The Bowery
Theatrical release poster
Directed byRaoul Walsh
Written byHoward Estabrook
James Gleason
Based onChuck Connors
by Michael L. Simmons
Bessie Roth Solomon
Produced byDarryl F. Zanuck
Joseph M. Schenck
StarringWallace Beery
George Raft
Jackie Cooper
Fay Wray
CinematographyBarney McGill
Edited byAllen McNeil
Music byAlfred Newman
Distributed byUnited Artists
Release date
  • October 7, 1933 (1933-10-07)
Running time
92 minutes
CountryUnited States
Box office$2 million (US & Canada rentals)[1]

The Bowery is a 1933 American pre-Code historical comedy-drama film set in the Lower East Side of Manhattan around the start of the 20th century directed by Raoul Walsh and starring Wallace Beery and George Raft. The supporting cast features Jackie Cooper, Fay Wray, and Pert Kelton.


In the Gay Nineties, on New York's Bowery, saloon owner Chuck Connors (Wallace Beery), finds that his rival, Steve Brodie (George Raft), has thrown a melon at his window. The happy-go-lucky Brodie explains that he threw the melon on a dare. As Connors threatens to fight him, the two learn of a fire in neighboring Chinatown. Both men call upon their volunteer fire brigades, and wager $100 on which will be the first to throw water on the fire.

Although Brodie is first to arrive, he finds Connor's young pal, Swipes McGurk (Jackie Cooper), sitting on a barrel placed over the fire hydrant preventing Brodie from using it first. Connors arrives and the rival fire fighters brawl as the fire reduces the building to a smoldering ruin, presumably incinerating the crowd of Chinese trapped inside who had been screaming for help at the window. Brodie vows revenge on Connors, leading to a $500 bet that a boxer, whom Brodie calls "The Masked Marvel", can beat "Bloody Butch" a prizefighter that Conners manages. Conners accepts, and the "Marvel" knocks out Bloody Butch with one punch. After the fight, the "Marvel" is revealed to be John L. Sullivan (George Walsh).

Connors meets a homeless girl named Lucy Calhoun (Fay Wray) and takes her to his apartment, where he lives with Swipes, and lets her spend the night. In the morning, he is pleasantly surprised (and Swipes annoyed), to find that Lucy has cleaned up the place and cooked breakfast. Swipes later locks Lucy in a closet and, when Connors finds her, spanks him. Humiliated, Swipes packs and leaves. That night, Brodie invites Swipes to move in with him, which he does. Finding out about Lucy, Brodie attempts to seduce her, thinking that she is Connors' mistress. She bites his hand, drawing blood, and after learning her identity, he apologizes and asks if he can call on her. They soon fall in love, and Brodie reveals his ambition to run a saloon bigger than Connors'.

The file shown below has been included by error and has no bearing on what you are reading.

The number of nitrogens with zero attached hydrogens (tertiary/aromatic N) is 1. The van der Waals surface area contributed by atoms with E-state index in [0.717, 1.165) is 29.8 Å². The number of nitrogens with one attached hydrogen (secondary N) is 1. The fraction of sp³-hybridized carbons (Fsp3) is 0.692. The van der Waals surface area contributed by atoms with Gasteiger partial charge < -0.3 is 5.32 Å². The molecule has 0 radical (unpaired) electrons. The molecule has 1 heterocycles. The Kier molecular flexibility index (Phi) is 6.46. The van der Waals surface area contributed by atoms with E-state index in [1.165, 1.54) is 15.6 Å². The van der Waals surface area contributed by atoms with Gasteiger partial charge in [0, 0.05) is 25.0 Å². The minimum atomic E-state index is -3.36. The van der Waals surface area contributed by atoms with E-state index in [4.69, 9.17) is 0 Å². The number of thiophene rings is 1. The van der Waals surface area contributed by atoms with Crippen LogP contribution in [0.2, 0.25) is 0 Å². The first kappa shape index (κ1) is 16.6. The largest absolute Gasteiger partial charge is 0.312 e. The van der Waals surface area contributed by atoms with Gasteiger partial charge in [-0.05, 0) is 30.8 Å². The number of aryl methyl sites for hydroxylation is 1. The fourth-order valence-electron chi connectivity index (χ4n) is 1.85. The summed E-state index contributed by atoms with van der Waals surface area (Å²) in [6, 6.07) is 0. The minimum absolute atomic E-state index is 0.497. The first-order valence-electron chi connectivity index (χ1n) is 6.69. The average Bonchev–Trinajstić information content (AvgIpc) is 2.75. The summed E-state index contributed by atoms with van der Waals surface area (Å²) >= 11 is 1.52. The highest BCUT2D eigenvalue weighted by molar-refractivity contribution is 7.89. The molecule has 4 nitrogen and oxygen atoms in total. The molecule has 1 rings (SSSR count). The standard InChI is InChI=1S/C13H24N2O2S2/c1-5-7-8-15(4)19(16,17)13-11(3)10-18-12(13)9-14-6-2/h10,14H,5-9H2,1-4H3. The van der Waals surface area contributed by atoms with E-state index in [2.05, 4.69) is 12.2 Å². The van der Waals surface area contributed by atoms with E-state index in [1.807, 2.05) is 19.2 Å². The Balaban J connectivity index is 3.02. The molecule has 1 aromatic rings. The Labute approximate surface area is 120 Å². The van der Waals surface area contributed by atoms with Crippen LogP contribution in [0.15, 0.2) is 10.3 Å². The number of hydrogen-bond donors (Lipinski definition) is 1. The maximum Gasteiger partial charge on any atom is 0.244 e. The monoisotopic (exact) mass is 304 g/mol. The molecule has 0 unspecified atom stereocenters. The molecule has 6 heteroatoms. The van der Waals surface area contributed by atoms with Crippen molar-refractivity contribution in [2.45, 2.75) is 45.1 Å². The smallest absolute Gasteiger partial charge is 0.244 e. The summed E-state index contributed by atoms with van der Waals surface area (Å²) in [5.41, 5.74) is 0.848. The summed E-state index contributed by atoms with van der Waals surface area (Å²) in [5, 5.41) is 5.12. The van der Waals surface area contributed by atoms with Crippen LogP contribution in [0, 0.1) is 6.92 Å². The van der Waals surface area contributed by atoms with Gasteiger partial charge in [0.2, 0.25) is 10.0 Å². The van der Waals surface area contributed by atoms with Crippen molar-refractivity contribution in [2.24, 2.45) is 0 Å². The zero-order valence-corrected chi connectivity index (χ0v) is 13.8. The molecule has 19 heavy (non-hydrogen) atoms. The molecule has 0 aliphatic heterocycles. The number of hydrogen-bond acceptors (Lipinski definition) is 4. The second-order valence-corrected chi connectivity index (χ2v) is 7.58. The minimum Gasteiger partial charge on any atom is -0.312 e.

When two brewers offer to sponsor him if he can bring his name into prominence, Brodie decides to jump off the Brooklyn Bridge as a stunt. Connors bets his saloon against a free burial that Brodie won't survive. Scheming to avoid actually jumping, Brodie gets a life-sized dummy made up to look like him and arranges for Swipes to throw it off the bridge at the time of the jump. As a crowd of 100,000 gathers at the bridge, Swipes finds the dummy missing. Swipes observes "They were hip to us so they copped it."

Despite Swipes's pleas, and left without any other option, Brodie vows to make the jump anyway, so that no one can say he didn't take a dare. Meanwhile, temperance activist Carrie Nation and her band of women arrive at Connors' saloon to tear it down with axes and hatchets. When he sees Brodie lifted in a parade after making the jump, however, Connors encourages the activists to destroy the saloon, which they do.

Brodie re-opens the refurbished saloon, and when war is declared against Spain, Connors enlists in an effort to get away from the Bowery, where he is no longer a big shot. When he returns to his apartment to pack, he finds that Swipes has returned and reconciles with the boy. Brodie's professional rivals find Connors and falsely claim Brodie did not actually jump from the bridge, showing him the dummy. Connors demands Brodie give his saloon back. Brodie denies using the dummy, and the two have a long fight on a barge in the East River to settle their differences. After Connors returns victorious, he is arrested for assault and battery with intent to kill.

Brodie, however, refuses to implicate him. As Brodie recovers, Connors visits his hospital only to begin another fight, but Swipes stops them and urges them to become friends. After they shake hands, Connors dares Brodie to join him in Cuba. At a parade for departing soldiers, Connors tells Lucy to kiss Brodie goodbye, and after she does, she also kisses Connors. The men lament not being able to say goodbye to Swipes, but they soon see, to their delight, that he is hiding in an artillery box on the supply wagon just ahead of them.